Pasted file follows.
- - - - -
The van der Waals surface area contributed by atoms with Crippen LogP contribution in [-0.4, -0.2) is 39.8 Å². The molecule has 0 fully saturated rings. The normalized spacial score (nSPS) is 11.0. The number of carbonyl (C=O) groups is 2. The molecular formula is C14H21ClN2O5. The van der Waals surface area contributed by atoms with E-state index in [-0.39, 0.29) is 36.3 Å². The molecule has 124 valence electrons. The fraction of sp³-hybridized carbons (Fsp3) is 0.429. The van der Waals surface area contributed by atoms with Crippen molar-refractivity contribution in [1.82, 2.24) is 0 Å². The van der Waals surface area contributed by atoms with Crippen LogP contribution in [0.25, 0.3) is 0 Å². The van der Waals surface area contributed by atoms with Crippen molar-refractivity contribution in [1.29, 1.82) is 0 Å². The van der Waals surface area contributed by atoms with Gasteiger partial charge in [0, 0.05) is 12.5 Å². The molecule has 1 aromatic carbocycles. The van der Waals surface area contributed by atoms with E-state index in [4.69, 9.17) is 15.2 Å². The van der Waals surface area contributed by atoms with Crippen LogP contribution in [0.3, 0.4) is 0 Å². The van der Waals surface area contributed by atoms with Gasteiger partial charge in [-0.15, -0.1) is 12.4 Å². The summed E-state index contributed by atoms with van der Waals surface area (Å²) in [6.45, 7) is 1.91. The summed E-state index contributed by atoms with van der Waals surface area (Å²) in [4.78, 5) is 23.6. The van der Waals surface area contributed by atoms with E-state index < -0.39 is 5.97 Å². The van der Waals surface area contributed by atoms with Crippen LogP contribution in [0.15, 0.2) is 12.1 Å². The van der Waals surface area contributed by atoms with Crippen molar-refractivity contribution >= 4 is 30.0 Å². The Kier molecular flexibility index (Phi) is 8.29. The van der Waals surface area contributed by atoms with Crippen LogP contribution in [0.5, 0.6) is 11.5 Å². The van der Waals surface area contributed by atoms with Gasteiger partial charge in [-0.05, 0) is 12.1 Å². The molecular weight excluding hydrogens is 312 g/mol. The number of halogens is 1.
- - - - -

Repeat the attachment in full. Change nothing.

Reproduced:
The van der Waals surface area contributed by atoms with Crippen LogP contribution in [-0.4, -0.2) is 39.8 Å². The molecule has 0 fully saturated rings. The normalized spacial score (nSPS) is 11.0. The number of carbonyl (C=O) groups is 2. The molecular formula is C14H21ClN2O5. The van der Waals surface area contributed by atoms with E-state index in [-0.39, 0.29) is 36.3 Å². The molecule has 124 valence electrons. The fraction of sp³-hybridized carbons (Fsp3) is 0.429. The van der Waals surface area contributed by atoms with Crippen molar-refractivity contribution in [1.82, 2.24) is 0 Å². The van der Waals surface area contributed by atoms with Crippen LogP contribution in [0.25, 0.3) is 0 Å². The van der Waals surface area contributed by atoms with Crippen molar-refractivity contribution in [1.29, 1.82) is 0 Å². The van der Waals surface area contributed by atoms with Gasteiger partial charge in [0, 0.05) is 12.5 Å². The molecule has 1 aromatic carbocycles. The van der Waals surface area contributed by atoms with E-state index in [4.69, 9.17) is 15.2 Å². The van der Waals surface area contributed by atoms with Crippen LogP contribution in [0.3, 0.4) is 0 Å². The van der Waals surface area contributed by atoms with Gasteiger partial charge in [-0.15, -0.1) is 12.4 Å². The summed E-state index contributed by atoms with van der Waals surface area (Å²) in [6.45, 7) is 1.91. The summed E-state index contributed by atoms with van der Waals surface area (Å²) in [4.78, 5) is 23.6. The van der Waals surface area contributed by atoms with E-state index < -0.39 is 5.97 Å². The van der Waals surface area contributed by atoms with Crippen LogP contribution in [0.15, 0.2) is 12.1 Å². The van der Waals surface area contributed by atoms with Crippen molar-refractivity contribution >= 4 is 30.0 Å². The Kier molecular flexibility index (Phi) is 8.29. The van der Waals surface area contributed by atoms with Crippen LogP contribution in [0.5, 0.6) is 11.5 Å². The van der Waals surface area contributed by atoms with Gasteiger partial charge in [-0.05, 0) is 12.1 Å². The molecular weight excluding hydrogens is 312 g/mol. The number of halogens is 1.